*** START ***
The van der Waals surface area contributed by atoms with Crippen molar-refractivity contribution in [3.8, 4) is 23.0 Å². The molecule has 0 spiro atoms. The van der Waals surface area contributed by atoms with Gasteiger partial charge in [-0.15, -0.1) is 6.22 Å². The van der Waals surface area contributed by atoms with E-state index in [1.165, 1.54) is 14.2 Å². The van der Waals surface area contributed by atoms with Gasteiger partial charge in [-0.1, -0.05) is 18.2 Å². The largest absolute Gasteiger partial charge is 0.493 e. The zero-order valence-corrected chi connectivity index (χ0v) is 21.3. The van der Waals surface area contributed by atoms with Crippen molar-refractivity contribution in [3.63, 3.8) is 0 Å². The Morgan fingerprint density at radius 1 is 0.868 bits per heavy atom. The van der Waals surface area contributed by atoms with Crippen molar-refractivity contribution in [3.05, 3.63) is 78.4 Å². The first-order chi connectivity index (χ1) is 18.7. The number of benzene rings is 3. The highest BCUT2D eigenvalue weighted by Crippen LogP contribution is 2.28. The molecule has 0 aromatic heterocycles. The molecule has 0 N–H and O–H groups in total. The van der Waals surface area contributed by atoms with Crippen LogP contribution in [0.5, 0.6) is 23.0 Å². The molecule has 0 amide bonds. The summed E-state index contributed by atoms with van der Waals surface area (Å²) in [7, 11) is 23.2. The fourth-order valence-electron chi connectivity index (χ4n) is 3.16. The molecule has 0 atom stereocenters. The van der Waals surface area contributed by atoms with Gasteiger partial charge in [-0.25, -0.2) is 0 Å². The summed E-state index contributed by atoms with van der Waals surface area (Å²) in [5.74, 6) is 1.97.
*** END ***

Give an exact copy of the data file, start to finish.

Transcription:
The van der Waals surface area contributed by atoms with Crippen molar-refractivity contribution in [3.8, 4) is 23.0 Å². The molecule has 0 spiro atoms. The van der Waals surface area contributed by atoms with Gasteiger partial charge in [-0.15, -0.1) is 6.22 Å². The van der Waals surface area contributed by atoms with E-state index in [1.165, 1.54) is 14.2 Å². The van der Waals surface area contributed by atoms with Gasteiger partial charge in [-0.1, -0.05) is 18.2 Å². The largest absolute Gasteiger partial charge is 0.493 e. The zero-order valence-corrected chi connectivity index (χ0v) is 21.3. The van der Waals surface area contributed by atoms with Crippen molar-refractivity contribution in [3.63, 3.8) is 0 Å². The Morgan fingerprint density at radius 1 is 0.868 bits per heavy atom. The van der Waals surface area contributed by atoms with Crippen molar-refractivity contribution in [3.05, 3.63) is 78.4 Å². The first-order chi connectivity index (χ1) is 18.7. The number of benzene rings is 3. The highest BCUT2D eigenvalue weighted by Crippen LogP contribution is 2.28. The molecule has 0 aromatic heterocycles. The molecule has 0 N–H and O–H groups in total. The van der Waals surface area contributed by atoms with Crippen LogP contribution in [0.5, 0.6) is 23.0 Å². The molecule has 0 amide bonds. The summed E-state index contributed by atoms with van der Waals surface area (Å²) in [7, 11) is 23.2. The fourth-order valence-electron chi connectivity index (χ4n) is 3.16. The molecule has 0 atom stereocenters. The van der Waals surface area contributed by atoms with Gasteiger partial charge in [-0.25, -0.2) is 0 Å². The summed E-state index contributed by atoms with van der Waals surface area (Å²) in [5.74, 6) is 1.97.